A: Causal models are less data hungry than traditional machine learning. In traditional machine learning, you need millions and billions of examples to learn the pattern. With causal models, you may get away sometimes with as little as 20 data points, because you can get the human to validate it. In fact, you can even build causal models with no data.

How is that possible? Imagine a manufacturing process. You have a machine with lots of cogs and wheels. Imagine you have a spinning thing connected to another spinning thing through a cable. This part of the machine has never failed, so as far as statistical correlation models are concerned, failure cannot happen.

In a causal model, an expert that understands the machine can say, this is a causal driver and there’s a thing that is connecting these two. So there’s a possibility that this cause and effect relationship can lead to failure. And we can encode this in the model, even though we’ve never seen it in the data before.

Q: Do you think these models will be applied in everything?

A: We’re focused on a couple of areas. Pricing and promotion in retail is very big for us. What if my competitor sells their toothpaste at $1.50? What drives the price of Colgate? If you understand that, you can set the right price.

In manufacturing, it’s figuring out the root cause of failure. Physically-inspired systems are really good fits for causality. We can create a digital twin of an entire manufacturing process through cause and effect relationships. And then we can ask the digital twin, how do we tweak the machine in order to produce the most amount of products. We’ve been able to help a leading U.S. asset manager save $240 million in customer churn. They’ve been trying to predict it. We were able to decide what to do about it.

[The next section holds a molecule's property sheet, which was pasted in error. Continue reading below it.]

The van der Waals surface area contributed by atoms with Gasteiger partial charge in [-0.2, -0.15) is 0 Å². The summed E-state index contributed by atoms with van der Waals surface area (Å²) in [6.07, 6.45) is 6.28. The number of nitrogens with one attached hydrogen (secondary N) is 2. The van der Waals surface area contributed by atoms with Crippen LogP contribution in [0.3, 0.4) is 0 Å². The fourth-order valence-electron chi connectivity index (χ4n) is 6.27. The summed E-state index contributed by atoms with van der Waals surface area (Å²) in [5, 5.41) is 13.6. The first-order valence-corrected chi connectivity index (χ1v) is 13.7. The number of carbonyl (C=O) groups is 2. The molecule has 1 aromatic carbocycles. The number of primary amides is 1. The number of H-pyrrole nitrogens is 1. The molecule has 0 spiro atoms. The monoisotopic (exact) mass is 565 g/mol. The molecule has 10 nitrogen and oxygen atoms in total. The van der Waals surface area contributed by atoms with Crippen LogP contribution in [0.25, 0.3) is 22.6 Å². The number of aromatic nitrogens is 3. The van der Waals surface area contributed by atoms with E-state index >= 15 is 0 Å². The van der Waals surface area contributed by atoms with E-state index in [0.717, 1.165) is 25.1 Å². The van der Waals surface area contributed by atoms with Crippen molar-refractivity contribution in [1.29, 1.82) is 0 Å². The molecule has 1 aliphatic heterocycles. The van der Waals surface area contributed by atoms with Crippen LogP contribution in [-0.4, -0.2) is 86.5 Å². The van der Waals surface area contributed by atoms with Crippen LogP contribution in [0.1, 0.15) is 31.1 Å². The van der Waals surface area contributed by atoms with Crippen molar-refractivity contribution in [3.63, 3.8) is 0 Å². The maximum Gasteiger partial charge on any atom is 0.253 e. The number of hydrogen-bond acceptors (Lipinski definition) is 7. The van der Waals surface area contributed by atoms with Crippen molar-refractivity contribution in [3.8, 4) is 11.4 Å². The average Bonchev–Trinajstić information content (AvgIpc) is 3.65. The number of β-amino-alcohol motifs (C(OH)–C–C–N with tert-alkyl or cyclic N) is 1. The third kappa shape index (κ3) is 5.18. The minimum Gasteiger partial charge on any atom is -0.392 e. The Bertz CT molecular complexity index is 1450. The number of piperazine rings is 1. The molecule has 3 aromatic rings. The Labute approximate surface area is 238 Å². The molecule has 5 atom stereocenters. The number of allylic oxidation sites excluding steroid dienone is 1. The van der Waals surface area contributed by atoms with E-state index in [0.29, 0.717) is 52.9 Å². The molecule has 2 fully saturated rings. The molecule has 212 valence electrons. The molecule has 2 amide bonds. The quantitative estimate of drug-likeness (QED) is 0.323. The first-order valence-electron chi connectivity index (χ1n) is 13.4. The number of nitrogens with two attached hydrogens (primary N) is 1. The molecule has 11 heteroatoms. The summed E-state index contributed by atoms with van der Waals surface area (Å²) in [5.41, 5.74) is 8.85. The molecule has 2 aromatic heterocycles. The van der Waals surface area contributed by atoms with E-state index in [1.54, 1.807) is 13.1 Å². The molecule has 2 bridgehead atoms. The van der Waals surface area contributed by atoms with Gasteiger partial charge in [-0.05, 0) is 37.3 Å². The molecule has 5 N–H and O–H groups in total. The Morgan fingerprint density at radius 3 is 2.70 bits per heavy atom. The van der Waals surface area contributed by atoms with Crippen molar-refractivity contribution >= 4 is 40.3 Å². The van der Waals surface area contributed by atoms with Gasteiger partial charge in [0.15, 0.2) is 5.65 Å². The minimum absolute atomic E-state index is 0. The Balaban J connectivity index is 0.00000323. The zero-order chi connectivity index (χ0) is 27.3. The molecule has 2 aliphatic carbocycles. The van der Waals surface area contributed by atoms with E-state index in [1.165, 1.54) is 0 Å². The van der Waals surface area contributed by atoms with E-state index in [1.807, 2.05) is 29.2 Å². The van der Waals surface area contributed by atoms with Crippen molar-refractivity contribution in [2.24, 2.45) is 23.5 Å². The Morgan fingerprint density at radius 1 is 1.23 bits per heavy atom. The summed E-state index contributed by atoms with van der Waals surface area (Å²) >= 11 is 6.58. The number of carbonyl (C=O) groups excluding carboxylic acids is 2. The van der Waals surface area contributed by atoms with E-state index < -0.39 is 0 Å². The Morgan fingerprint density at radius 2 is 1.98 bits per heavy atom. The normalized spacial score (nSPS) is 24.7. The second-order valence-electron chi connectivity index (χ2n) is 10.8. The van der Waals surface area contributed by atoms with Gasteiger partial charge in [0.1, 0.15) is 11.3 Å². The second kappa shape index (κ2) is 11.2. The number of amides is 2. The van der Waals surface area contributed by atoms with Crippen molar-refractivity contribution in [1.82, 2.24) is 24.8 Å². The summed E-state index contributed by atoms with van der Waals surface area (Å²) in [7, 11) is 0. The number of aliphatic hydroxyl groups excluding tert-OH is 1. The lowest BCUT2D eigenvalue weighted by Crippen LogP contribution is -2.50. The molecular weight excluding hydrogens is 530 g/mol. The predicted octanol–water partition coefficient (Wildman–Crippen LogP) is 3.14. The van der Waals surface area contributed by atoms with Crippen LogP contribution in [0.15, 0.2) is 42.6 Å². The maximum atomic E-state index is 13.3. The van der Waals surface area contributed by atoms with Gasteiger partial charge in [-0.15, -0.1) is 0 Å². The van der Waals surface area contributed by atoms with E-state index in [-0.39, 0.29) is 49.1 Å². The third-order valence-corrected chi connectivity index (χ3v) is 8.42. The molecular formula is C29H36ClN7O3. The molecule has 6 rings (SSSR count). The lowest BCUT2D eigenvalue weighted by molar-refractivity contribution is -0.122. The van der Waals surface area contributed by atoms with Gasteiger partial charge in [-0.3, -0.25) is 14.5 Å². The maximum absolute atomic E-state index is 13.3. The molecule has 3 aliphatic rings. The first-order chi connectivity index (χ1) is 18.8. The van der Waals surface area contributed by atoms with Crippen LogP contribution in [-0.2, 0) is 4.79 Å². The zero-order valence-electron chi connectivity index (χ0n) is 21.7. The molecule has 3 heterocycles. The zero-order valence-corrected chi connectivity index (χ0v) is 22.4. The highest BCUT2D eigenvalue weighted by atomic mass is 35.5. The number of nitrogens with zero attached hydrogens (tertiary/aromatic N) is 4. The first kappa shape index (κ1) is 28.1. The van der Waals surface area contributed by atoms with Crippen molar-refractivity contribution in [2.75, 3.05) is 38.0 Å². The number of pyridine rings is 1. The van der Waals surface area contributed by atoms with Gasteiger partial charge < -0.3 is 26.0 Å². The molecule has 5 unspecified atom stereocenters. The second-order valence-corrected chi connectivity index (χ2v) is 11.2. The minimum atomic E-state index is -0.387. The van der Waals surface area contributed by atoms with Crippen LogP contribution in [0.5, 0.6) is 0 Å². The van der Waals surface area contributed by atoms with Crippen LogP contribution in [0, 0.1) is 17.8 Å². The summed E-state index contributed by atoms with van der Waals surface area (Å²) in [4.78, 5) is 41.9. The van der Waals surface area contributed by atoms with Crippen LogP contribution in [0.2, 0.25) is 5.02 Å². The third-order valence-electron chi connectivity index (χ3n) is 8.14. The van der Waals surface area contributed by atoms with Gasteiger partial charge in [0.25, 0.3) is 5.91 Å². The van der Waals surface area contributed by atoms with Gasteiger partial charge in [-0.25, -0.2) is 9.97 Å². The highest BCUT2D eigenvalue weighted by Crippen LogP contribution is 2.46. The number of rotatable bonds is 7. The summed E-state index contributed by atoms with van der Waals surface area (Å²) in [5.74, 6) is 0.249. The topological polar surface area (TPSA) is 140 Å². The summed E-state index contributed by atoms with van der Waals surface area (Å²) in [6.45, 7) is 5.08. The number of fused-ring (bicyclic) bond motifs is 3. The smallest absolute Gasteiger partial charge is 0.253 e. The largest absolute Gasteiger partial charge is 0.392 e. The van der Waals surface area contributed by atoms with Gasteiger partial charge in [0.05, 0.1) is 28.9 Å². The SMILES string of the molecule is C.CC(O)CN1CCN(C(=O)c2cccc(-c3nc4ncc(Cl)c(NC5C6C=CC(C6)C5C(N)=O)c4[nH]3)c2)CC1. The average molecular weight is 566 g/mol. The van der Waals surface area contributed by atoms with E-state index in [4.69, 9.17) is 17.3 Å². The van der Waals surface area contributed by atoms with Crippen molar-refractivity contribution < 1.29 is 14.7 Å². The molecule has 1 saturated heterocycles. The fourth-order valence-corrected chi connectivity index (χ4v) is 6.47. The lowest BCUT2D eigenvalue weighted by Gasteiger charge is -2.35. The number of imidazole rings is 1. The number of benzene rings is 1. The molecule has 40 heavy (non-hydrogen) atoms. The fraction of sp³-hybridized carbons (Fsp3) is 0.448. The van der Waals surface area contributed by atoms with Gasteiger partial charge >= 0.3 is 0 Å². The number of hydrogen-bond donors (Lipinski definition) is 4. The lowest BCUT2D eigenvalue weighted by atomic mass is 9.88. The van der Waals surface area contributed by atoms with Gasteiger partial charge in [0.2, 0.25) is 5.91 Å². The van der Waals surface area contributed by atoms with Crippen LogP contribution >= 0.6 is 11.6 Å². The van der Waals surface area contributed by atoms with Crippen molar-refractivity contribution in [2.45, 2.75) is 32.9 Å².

Q: What was the answer?

A: For you, maybe calling you three times this week will make you feel great. But there were these “sleeping dogs” where, if you call them, they’re more likely to churn. In that case, it was better not to do anything.

Q: Could this be used in education, healthcare, and other areas?

A: We’ve done some work with the Mayo Clinic in the U.S. to show that causal AI can help discover cancer biomarkers much more effectively. So these are really, really complex datasets with loads of confounders, loads of spurious correlations.

Q: What about clinical trials?

A: We published a paper on this. The problem with clinical trials is they’re super expensive, and very slow. Causality helps you in two ways. One, to design the optimal trial. What is the sequence of steps in order to collect enough information to do causal inference on it? And then it helps you infer causality. Ultimately, we could halve the costs of a clinical trial.

Q: Do we need causality to create artificial general intelligence?

A: If we assume causal understanding is a hallmark of human intelligence, and MLMs can’t do causality, we’re saying they’re not intelligent. We really do not have artificial general intelligence today and we’re very far from it. Causal AI is just a building block towards AGI. But there’s still a lot of other building blocks missing. Understanding natural language is also a building block, so you’re starting to get the building blocks.